Another capacity factor that must be considered is speed harmonization. Roadways perform better with some natural variation in speed. It is important to create space between vehicles so there is room to merge and change lanes. If all AVs are programmed to travel at the same speed, it could reduce this natural variation, making it harder for vehicles to find gaps and openings. This could create moving roadblocks, which would result in backups, congestion and reduced access. Additionally, if AVs are not programmed to be able to speed — as that would be illegal — then slowing down is the only way to create a gap in traffic. This would reduce the overall speed on the road and, in turn, the capacity of a roadway.

The biggest impact to road capacity on surface streets is from bottlenecks at intersections. One major factor affecting the capacity of an intersection is the acceleration of the vehicle from a stop. The faster vehicles get to speed from a stop, the more vehicles will be able to make it through a green light. A relatively minor change in the vehicle operating characteristics can have enormous impacts on traffic performance. In one interchange project, the only difference between a mile-long queue and a functioning interchange was the acceleration rate of the trucks that used that interchange. If AVs react quicker to a green light, can start in unison and accelerate quickly, this could greatly improve capacity. If, however, slower acceleration is preferred — because it provides a smoother ride — that could significantly reduce the capacity. Again, overall traffic system performance is likely not a top priority, as self-driving behavior is being programmed by the private sector.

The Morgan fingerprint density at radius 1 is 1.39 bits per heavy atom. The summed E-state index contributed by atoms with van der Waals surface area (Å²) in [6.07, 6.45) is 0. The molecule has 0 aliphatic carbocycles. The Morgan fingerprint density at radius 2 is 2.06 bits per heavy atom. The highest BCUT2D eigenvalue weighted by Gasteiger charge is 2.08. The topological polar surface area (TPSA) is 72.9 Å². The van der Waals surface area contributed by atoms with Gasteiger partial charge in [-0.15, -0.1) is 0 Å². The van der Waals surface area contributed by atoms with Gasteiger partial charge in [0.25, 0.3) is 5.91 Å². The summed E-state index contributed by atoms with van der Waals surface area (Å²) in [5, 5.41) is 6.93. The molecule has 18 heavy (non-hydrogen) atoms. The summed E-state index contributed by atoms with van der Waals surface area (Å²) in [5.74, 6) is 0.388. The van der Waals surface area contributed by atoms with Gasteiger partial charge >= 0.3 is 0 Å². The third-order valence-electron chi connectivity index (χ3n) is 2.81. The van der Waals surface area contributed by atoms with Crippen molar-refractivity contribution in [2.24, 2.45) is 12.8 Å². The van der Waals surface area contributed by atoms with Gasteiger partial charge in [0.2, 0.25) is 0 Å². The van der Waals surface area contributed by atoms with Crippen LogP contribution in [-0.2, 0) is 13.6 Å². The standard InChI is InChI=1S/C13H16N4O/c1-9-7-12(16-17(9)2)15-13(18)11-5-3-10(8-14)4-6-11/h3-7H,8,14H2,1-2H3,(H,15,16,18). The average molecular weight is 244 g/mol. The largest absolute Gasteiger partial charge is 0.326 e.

Collaboration Benefits

Making each user safer does improve the safety of the entire traffic system. In this regard the public and private sector values are well-aligned. Increasing safety by reducing crashes is one of the most promising aspects of AVs. Crash reduction also provides a traffic flow benefit by eliminating a lot of congestion that occurs because of lane closures and traffic diversions. This ultimately improves travel time reliability.

Safety is one of the paramount benefits of AVs; however, the impact on the larger traffic and transportation system is yet to be determined. These challenges will require innovative transportation solutions and interdisciplinary collaboration. Be it development of new policy, infrastructure investment or market signals and monetary incentives, no two locations will require the same solutions. Decisions will be influenced by context-specific elements, such as existing infrastructure, vehicle type, population density, alternative transportation options and many more. Through continued public-private collaboration and thoughtful, forward-looking planning and investment, we can capitalize on the strengths of AVs to improve our transportation systems.


AVs that can operate on the entire roadway system may still be a long way off, but many are already being deployed today. Learn more about the specific areas and specialized use cases where the vehicles are being utilized.

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Bobby Cottam is a transportation engineer and strategic analyst at Burns & McDonnell. He has assisted agencies across the country with long-range planning for emerging technologies including connected, autonomous and electric vehicles, and has presented his research on planning for AVs nationally and internationally. He works to help improve transportation systems through incorporation of emerging technologies and improved decision quality.